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Bryant Case Latest to Show Tighter Rein on the Media

Courts are more prone to limit what can be revealed when privacy or fair-trial issues arise.

August 01, 2004|David G. Savage and Maura Dolan | Times Staff Writers

WASHINGTON — A generation ago, media lawyers could invoke the words "1st Amendment" and "prior restraint" confident that judges would agree that their news organizations had a constitutional right to publish truthful information about newsworthy matters.

These days, media lawyers say the same words, but they are not so confident that judges will agree with them.

The Kobe Bryant case in Colorado is only the latest in which judges did what was once nearly unthinkable.

When a court clerk mistakenly e-mailed seven news organizations the transcript of a closed-door hearing involving Bryant's accuser, District Judge Terry Ruckriegle issued an order forbidding the news media from disclosing the information.

When news media lawyers challenged his ruling as a violation of the 1st Amendment guarantee of freedom of the press, the Colorado Supreme Court upheld the judge's "prior restraint" order on a 4-3 vote. Protecting the privacy of an alleged rape victim is "a state interest of the highest order," the Colorado judges said, one that is "sufficiently weighty to overcome the presumption in favor" of the media's right to publish.

This is decidedly not the Pentagon Papers case, added the Colorado judges, referring to the landmark Supreme Court ruling in 1971 that cleared the way for the New York Times to publish the secret history of U.S. involvement in Vietnam.

"The contents of these transcripts [in the Bryant rape case] do not implicate the suppression of public policy debate or criticism of public officials. To the contrary, the testimony concerns conduct that is intensely private and personal," Colorado's high court said.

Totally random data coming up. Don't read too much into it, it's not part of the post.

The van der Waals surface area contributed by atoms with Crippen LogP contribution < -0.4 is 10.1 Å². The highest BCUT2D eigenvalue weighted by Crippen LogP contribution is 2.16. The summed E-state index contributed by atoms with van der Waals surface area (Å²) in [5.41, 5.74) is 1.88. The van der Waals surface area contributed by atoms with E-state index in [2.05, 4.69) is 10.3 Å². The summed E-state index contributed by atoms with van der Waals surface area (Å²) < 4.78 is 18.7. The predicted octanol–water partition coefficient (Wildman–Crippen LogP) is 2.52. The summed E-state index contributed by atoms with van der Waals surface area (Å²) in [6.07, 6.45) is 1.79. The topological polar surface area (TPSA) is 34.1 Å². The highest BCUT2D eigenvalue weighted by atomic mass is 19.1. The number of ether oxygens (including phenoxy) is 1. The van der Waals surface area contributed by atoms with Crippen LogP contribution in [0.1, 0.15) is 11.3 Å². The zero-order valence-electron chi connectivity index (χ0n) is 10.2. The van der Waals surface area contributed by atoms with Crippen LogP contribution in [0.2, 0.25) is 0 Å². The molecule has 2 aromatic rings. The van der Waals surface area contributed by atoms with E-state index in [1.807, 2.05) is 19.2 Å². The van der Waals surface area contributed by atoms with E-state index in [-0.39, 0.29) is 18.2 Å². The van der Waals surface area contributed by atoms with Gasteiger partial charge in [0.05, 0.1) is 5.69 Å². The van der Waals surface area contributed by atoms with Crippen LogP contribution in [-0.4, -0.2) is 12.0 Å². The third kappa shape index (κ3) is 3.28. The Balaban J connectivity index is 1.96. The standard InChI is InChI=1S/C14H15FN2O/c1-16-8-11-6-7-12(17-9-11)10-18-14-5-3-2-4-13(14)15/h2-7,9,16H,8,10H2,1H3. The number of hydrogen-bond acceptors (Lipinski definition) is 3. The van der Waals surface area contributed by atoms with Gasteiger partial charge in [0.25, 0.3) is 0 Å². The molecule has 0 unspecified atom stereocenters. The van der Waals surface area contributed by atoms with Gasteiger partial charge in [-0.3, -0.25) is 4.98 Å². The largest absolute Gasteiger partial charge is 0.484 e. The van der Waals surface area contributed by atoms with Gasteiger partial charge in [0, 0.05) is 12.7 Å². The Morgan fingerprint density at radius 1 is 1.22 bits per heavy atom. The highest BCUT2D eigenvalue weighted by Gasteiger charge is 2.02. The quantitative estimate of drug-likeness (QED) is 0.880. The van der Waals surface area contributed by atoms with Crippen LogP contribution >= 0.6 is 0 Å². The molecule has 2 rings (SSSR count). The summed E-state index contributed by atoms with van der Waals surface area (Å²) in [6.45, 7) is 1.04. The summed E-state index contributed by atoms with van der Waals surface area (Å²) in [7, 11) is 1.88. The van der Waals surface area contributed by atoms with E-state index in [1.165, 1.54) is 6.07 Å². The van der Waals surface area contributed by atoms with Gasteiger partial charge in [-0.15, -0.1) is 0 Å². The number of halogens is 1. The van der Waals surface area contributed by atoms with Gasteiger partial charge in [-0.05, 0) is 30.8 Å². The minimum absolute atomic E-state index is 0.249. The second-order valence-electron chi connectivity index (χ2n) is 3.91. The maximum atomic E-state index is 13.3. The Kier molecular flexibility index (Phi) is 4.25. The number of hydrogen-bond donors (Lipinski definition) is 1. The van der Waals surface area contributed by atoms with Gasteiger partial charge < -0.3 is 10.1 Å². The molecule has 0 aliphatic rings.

Besides the Los Angeles Times, the protesting news organizations included Associated Press, CBS, the Denver Post, ESPN, Fox News and the television show "Celebrity Justice." They appealed to Supreme Court Justice Stephen G. Breyer, but he refused last week to lift the order.

"I recognize the importance of the constitutional issues at issue," he wrote. "But a brief delay will permit the state courts to clarify, perhaps avoid, the controversy at issue." His short, solo opinion suggested that he expected Ruckriegle would release most, if not all, of the transcript.

Though the news media may yet prevail in this skirmish, the back-and-forth dispute shows that when matters of personal privacy and fair trials are at issue, judges are increasingly willing to limit what the media can reveal.

It's a trend that free-press advocates find troubling.

"They are chipping away at the prior-restraint doctrine," said Lucy Dalglish, executive director of the Reporters Committee for Freedom of the Press in Arlington, Va. "It seems like when it involves the courts, the judges are willing to take a different view. They always say, 'Yes, the 1st Amendment is very important, but....' "

She cited recent examples, such as when publishing the names of jurors in a case was prohibited.

"There is a move toward secrecy," said Los Angeles media lawyer Gary Bostwick. "We see it in the courts."

For its part, the U.S. Supreme Court has never formally upheld a court order that prohibits the media from publishing accurate and newsworthy information. However, the justices have been willing to stand back and allow lower courts to issue such orders.

In 1990, for example, Cable News Network obtained tape-recorded phone conversations between jailed former Panamanian dictator Manuel Noriega and his lawyer. CNN planned to broadcast the tapes to reveal that U.S. authorities had wrongly snooped on Noriega as he and his lawyer prepared for his trial.

But a federal judge issued an order barring CNN from airing the tapes. "The 1st Amendment simply does not permit the [judge] to act as censor and review in advance an upcoming telecast," CNN's lawyers said in an emergency appeal to the Supreme Court.

In a 7-2 vote, the justices surprised media lawyers and refused to intervene.

In 1995, reporters for Business Week obtained sealed documents in a civil fraud case involving Bankers Trust Co. But before the magazine could go to press, the judge issued an order barring publication of anything from the sealed documents. Business Week's lawyers cried "prior restraint" and asked Supreme Court Justice John Paul Stevens to lift the order. Without comment, he refused.

In 1998, the South Carolina Supreme Court upheld a judge's order that barred the media in Columbia from revealing the contents of a secretly taped conversation between a murder suspect and his lawyer. The state judges said this "prior restraint" order was needed to protect the defendant's right to a fair trial.

The State Record, the newspaper serving the state capital, appealed to the Supreme Court, calling the order a classic violation of the 1st Amendment, but without comment, the justices dismissed the appeal.

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